Core: noun, the most important part of a thing, the essence; from the Latin cor, meaning heart.

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 Volume 2.2 This View’s Poetry September 16, 2002 


    Tears, Idle Tears    
         
   

   Tears, idle tears, I know not what they mean,
Tears from the depth of some divine despair
Rise in the heart, and gather to the eyes,
In looking on the happy autumn-fields,
And thinking of the days that are no more.

   Fresh as the first beam glittering on the sail,
That brings our friends up from the underworld,
Sad as the last which reddens over one
That sinks with all we love below the verge;
So sad, so fresh, the days that are no more.

   Ah, sad and strange as in dark summer dawns
The earliest pipe of half-awaken’d birds
To dying ears, when unto dying eyes
The casement slowly grows a glimmering square;
So sad, so strange, the days that are no more.

   Dear as remember’d kisses after death,
And sweet as those by hopeless fancy feign’d
On lips that are for others; deep as love,
Deep as first love, and wild with all regret;
O Death in Life, the days that are no more.

   
         
    Alfred Lord Tennyson (1809-1892)    
   

Norton Anthology of English Literature:
The Major Authors (Sixth Edition) pp. 1902f

   

    The Charge of the Light Brigade    
         
   

                        1.

Half a league, half a league,
  Half a league onward,
All in the valley of Death
Rode the six hundred.
“Forward, the Light Brigade!
”Charge for the guns!“ he said:
Into the valley of Death
  Rode the six hundred.

                        2.

”Forward, the Light Brigade!“
Was there a man dismay’d?
Not tho’ the soldier knew
  Someone had blunder’d:
Their’s not to make reply,
Their’s not to reason why,
Their’s but to do and die:
Into the valley of Death
  Rode the six hundred.

                        3.

Cannon to right of them,
Cannon to left of them,
Cannon in front of them
  Volley’d and thunder’d;
Storm’d at with shot and shell,
Boldly they rode and well,
Into the jaws of Death,
Into the mouth of Hell
  Rode the six hundred.

                        4.

Flash’d all their sabres bare,
Flash’d as they turn’d in air,
Sabring the gunners there,
Charging an army, while
  All the world wonder’d:
Plunged in the battery-smoke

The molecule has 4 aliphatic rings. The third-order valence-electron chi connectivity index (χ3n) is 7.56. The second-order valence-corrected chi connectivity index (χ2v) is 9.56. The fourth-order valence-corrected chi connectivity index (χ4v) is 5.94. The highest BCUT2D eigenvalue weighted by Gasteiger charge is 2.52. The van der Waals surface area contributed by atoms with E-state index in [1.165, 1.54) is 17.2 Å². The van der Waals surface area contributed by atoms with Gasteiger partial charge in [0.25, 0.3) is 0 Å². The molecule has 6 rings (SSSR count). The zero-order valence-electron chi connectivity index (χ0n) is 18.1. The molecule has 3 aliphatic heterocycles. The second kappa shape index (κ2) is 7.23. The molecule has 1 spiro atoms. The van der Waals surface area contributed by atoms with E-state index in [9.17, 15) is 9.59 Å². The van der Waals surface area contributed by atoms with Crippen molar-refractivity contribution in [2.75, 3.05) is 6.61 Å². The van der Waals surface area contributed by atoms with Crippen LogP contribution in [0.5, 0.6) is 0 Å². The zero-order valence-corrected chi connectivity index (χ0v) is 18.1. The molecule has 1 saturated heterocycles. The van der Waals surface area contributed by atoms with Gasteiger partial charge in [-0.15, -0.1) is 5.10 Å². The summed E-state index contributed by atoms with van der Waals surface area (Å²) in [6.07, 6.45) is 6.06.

Right thro’ the line they broke;
Cossack and Russian
Reel’d from the sabre stroke
  Shatter’d and sunder’d.
Then they rode back, but not
  Not the six hundred.

                        5.

Cannon to right of them,
Cannon to left of them,
Cannon behind them
  Volley’d and thunder’d;
Storm’d at with shot and shell,
While horse and hero fell,
They that had fought so well
Came thro’ the jaws of Death
Back from the mouth of Hell,
All that was left of them,
  Left of six hundred.

                        6.

When can their glory fade?
O the wild charge they made!
  All the world wondered.
Honor the charge they made,
Honor the Light Brigade,
  Noble six hundred.

   
         
    Alfred Lord Tennyson (1809-1892)    
   

Norton Anthology of English Literature:
The Major Authors (Sixth Edition) pp. 1954f

   

    In the Valley of Cauteretz    
         
   

All along the valley, stream that flashest white,
Deepening thy voice with the deepening of the night,
All along the valley, where thy waters flow,
I walk’d with one I loved two and thirty years ago.
All along the valley while I walk’d to-day,
The two and thirty years were a mist that rolls away;
For all along the valley, down thy rocky bed
Thy living voice to me was as the voice of the dead,
And all along the valley, by rock and cave and tree,
The voice of the dead was a living voice to me.

   
         
    Alfred Lord Tennyson (1809-1892)    
   

Norton Anthology of English Literature:
The Major Authors (Sixth Edition) p. 1961

   

    Crossing the Bar    
         
   

Sunset and evening star,
   And one clear call for me!
And may there be no moaning of the bar,
   When I put out to sea,

But such a tide as moving seems asleep,
   Too full for sound and foam,
When that which drew from out the boundless deep
   Turns again home.

Twilight and evening bell,
   And after that the dark!
And may there be no sadness of farewell,
   When I embark;

For though from out our bourne of Time and Place
   The flood may bear me far,
I hope to see my Pilot face to face
   When I have crossed the bar.

   
         
    Alfred Lord Tennyson (1809-1892)    
    Norton Anthology of English Literature:
The Major Authors (Sixth Edition) p. 1976

   

    Triad    
         
    From the Silence of Time, Time’s Silence borrow.
In the heart of To-day is the word of To-morrow.
The Builders of Joy are the Children of Sorrow.
   
         
    William Sharp (1856-1902)    
   

Oxford Book of English Mystical Verse p. 400
ed. D. H. S. Nicholson and A. H. E. Lee

   



 Volume 2.2 This View’s Poetry September 16, 2002 





The View from the Core, and all original material, © E. L. Core 2002. All rights reserved.

Cor ad cor loquitur J. H. Newman — “Heart speaks to heart”